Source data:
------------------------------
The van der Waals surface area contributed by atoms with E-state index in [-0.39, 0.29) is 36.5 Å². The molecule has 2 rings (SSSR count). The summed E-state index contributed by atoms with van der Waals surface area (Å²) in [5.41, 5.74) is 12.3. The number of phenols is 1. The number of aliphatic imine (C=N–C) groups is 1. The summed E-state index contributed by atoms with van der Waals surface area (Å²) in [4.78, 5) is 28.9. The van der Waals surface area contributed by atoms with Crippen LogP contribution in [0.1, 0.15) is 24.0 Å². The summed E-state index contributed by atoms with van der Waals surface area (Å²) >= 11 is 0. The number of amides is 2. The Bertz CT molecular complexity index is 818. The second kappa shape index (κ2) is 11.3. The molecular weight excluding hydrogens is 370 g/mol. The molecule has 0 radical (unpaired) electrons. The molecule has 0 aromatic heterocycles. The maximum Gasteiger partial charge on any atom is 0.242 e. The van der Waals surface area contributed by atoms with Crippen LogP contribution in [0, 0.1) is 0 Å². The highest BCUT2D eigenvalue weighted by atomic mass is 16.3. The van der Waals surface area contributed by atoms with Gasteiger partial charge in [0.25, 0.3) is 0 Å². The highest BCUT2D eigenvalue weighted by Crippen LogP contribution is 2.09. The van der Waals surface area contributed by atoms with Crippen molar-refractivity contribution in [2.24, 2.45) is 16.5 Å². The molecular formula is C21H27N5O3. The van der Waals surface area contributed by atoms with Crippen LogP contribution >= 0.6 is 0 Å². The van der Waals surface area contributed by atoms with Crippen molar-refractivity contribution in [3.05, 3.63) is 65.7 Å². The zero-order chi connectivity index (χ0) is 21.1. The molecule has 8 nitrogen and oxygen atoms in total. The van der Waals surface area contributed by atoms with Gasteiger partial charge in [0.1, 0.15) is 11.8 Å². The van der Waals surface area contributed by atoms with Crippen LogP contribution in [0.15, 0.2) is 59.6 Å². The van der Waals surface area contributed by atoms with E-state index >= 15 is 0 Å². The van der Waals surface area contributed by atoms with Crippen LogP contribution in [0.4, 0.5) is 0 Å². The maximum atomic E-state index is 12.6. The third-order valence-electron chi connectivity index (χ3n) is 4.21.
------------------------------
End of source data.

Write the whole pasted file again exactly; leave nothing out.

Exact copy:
The van der Waals surface area contributed by atoms with E-state index in [-0.39, 0.29) is 36.5 Å². The molecule has 2 rings (SSSR count). The summed E-state index contributed by atoms with van der Waals surface area (Å²) in [5.41, 5.74) is 12.3. The number of phenols is 1. The number of aliphatic imine (C=N–C) groups is 1. The summed E-state index contributed by atoms with van der Waals surface area (Å²) in [4.78, 5) is 28.9. The van der Waals surface area contributed by atoms with Crippen LogP contribution in [0.1, 0.15) is 24.0 Å². The summed E-state index contributed by atoms with van der Waals surface area (Å²) >= 11 is 0. The number of amides is 2. The Bertz CT molecular complexity index is 818. The second kappa shape index (κ2) is 11.3. The molecular weight excluding hydrogens is 370 g/mol. The molecule has 0 radical (unpaired) electrons. The molecule has 0 aromatic heterocycles. The maximum Gasteiger partial charge on any atom is 0.242 e. The van der Waals surface area contributed by atoms with Crippen LogP contribution in [0, 0.1) is 0 Å². The highest BCUT2D eigenvalue weighted by atomic mass is 16.3. The van der Waals surface area contributed by atoms with Gasteiger partial charge in [0.25, 0.3) is 0 Å². The highest BCUT2D eigenvalue weighted by Crippen LogP contribution is 2.09. The van der Waals surface area contributed by atoms with Crippen molar-refractivity contribution in [2.24, 2.45) is 16.5 Å². The molecular formula is C21H27N5O3. The van der Waals surface area contributed by atoms with Crippen LogP contribution >= 0.6 is 0 Å². The van der Waals surface area contributed by atoms with Crippen molar-refractivity contribution in [3.05, 3.63) is 65.7 Å². The zero-order chi connectivity index (χ0) is 21.1. The molecule has 8 nitrogen and oxygen atoms in total. The van der Waals surface area contributed by atoms with Gasteiger partial charge in [0.1, 0.15) is 11.8 Å². The van der Waals surface area contributed by atoms with Crippen LogP contribution in [0.15, 0.2) is 59.6 Å². The van der Waals surface area contributed by atoms with E-state index >= 15 is 0 Å². The van der Waals surface area contributed by atoms with Crippen LogP contribution in [0.4, 0.5) is 0 Å². The maximum atomic E-state index is 12.6. The third-order valence-electron chi connectivity index (χ3n) is 4.21.